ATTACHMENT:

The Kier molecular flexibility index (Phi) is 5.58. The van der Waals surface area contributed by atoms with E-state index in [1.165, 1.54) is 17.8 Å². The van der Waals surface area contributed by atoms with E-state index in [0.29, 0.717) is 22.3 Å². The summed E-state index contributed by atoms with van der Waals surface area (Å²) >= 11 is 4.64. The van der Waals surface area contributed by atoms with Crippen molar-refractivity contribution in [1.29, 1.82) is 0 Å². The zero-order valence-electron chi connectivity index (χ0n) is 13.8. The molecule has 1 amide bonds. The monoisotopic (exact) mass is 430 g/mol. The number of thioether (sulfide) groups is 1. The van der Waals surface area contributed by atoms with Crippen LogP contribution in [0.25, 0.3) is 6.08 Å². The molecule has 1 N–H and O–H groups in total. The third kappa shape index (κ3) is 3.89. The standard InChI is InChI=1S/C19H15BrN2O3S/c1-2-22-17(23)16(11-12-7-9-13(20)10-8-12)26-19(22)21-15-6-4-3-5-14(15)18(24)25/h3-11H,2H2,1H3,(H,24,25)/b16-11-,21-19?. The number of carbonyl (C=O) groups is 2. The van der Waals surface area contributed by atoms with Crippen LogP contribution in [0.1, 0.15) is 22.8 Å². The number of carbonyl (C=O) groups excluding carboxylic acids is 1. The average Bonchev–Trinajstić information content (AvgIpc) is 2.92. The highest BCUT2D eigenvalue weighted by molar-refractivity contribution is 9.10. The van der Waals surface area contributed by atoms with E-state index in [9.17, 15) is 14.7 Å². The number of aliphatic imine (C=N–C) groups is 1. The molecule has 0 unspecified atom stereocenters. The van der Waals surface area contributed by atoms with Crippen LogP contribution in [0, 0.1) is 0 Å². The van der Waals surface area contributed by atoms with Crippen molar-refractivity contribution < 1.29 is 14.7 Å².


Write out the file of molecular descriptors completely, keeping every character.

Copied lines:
The Kier molecular flexibility index (Phi) is 5.58. The van der Waals surface area contributed by atoms with E-state index in [1.165, 1.54) is 17.8 Å². The van der Waals surface area contributed by atoms with E-state index in [0.29, 0.717) is 22.3 Å². The summed E-state index contributed by atoms with van der Waals surface area (Å²) >= 11 is 4.64. The van der Waals surface area contributed by atoms with Crippen molar-refractivity contribution in [1.29, 1.82) is 0 Å². The zero-order valence-electron chi connectivity index (χ0n) is 13.8. The molecule has 1 amide bonds. The monoisotopic (exact) mass is 430 g/mol. The number of thioether (sulfide) groups is 1. The van der Waals surface area contributed by atoms with Crippen LogP contribution in [0.25, 0.3) is 6.08 Å². The molecule has 1 N–H and O–H groups in total. The third kappa shape index (κ3) is 3.89. The standard InChI is InChI=1S/C19H15BrN2O3S/c1-2-22-17(23)16(11-12-7-9-13(20)10-8-12)26-19(22)21-15-6-4-3-5-14(15)18(24)25/h3-11H,2H2,1H3,(H,24,25)/b16-11-,21-19?. The number of carbonyl (C=O) groups is 2. The van der Waals surface area contributed by atoms with Crippen LogP contribution in [0.1, 0.15) is 22.8 Å². The number of carbonyl (C=O) groups excluding carboxylic acids is 1. The average Bonchev–Trinajstić information content (AvgIpc) is 2.92. The highest BCUT2D eigenvalue weighted by molar-refractivity contribution is 9.10. The van der Waals surface area contributed by atoms with E-state index in [9.17, 15) is 14.7 Å². The number of aliphatic imine (C=N–C) groups is 1. The molecule has 0 unspecified atom stereocenters. The van der Waals surface area contributed by atoms with Crippen LogP contribution in [0, 0.1) is 0 Å². The van der Waals surface area contributed by atoms with Crippen molar-refractivity contribution < 1.29 is 14.7 Å².